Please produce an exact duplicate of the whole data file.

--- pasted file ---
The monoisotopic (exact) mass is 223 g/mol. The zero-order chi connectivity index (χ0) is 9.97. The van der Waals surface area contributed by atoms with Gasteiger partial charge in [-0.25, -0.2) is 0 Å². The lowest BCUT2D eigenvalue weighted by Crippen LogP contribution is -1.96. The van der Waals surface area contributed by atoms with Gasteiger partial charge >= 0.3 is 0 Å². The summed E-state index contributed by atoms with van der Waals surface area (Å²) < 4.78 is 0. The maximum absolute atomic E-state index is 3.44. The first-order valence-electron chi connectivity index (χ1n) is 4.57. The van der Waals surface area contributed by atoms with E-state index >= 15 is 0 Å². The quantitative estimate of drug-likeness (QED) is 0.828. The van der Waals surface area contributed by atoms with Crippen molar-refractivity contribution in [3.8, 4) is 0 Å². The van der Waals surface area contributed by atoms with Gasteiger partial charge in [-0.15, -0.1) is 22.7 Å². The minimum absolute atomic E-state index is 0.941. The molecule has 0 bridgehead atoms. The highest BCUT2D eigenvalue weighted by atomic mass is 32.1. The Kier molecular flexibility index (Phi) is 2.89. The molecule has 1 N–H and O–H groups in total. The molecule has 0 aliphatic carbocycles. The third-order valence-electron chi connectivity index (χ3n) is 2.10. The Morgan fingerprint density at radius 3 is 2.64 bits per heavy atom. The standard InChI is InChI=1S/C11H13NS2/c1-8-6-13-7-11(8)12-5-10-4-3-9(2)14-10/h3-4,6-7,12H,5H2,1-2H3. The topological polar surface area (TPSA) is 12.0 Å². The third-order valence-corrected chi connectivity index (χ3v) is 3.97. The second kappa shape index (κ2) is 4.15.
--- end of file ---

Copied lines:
The monoisotopic (exact) mass is 223 g/mol. The zero-order chi connectivity index (χ0) is 9.97. The van der Waals surface area contributed by atoms with Gasteiger partial charge in [-0.25, -0.2) is 0 Å². The lowest BCUT2D eigenvalue weighted by Crippen LogP contribution is -1.96. The van der Waals surface area contributed by atoms with Gasteiger partial charge >= 0.3 is 0 Å². The summed E-state index contributed by atoms with van der Waals surface area (Å²) < 4.78 is 0. The maximum absolute atomic E-state index is 3.44. The first-order valence-electron chi connectivity index (χ1n) is 4.57. The van der Waals surface area contributed by atoms with E-state index >= 15 is 0 Å². The quantitative estimate of drug-likeness (QED) is 0.828. The van der Waals surface area contributed by atoms with Crippen molar-refractivity contribution in [3.8, 4) is 0 Å². The van der Waals surface area contributed by atoms with Gasteiger partial charge in [-0.15, -0.1) is 22.7 Å². The minimum absolute atomic E-state index is 0.941. The molecule has 0 bridgehead atoms. The highest BCUT2D eigenvalue weighted by atomic mass is 32.1. The Kier molecular flexibility index (Phi) is 2.89. The molecule has 1 N–H and O–H groups in total. The molecule has 0 aliphatic carbocycles. The third-order valence-electron chi connectivity index (χ3n) is 2.10. The Morgan fingerprint density at radius 3 is 2.64 bits per heavy atom. The standard InChI is InChI=1S/C11H13NS2/c1-8-6-13-7-11(8)12-5-10-4-3-9(2)14-10/h3-4,6-7,12H,5H2,1-2H3. The topological polar surface area (TPSA) is 12.0 Å². The third-order valence-corrected chi connectivity index (χ3v) is 3.97. The second kappa shape index (κ2) is 4.15.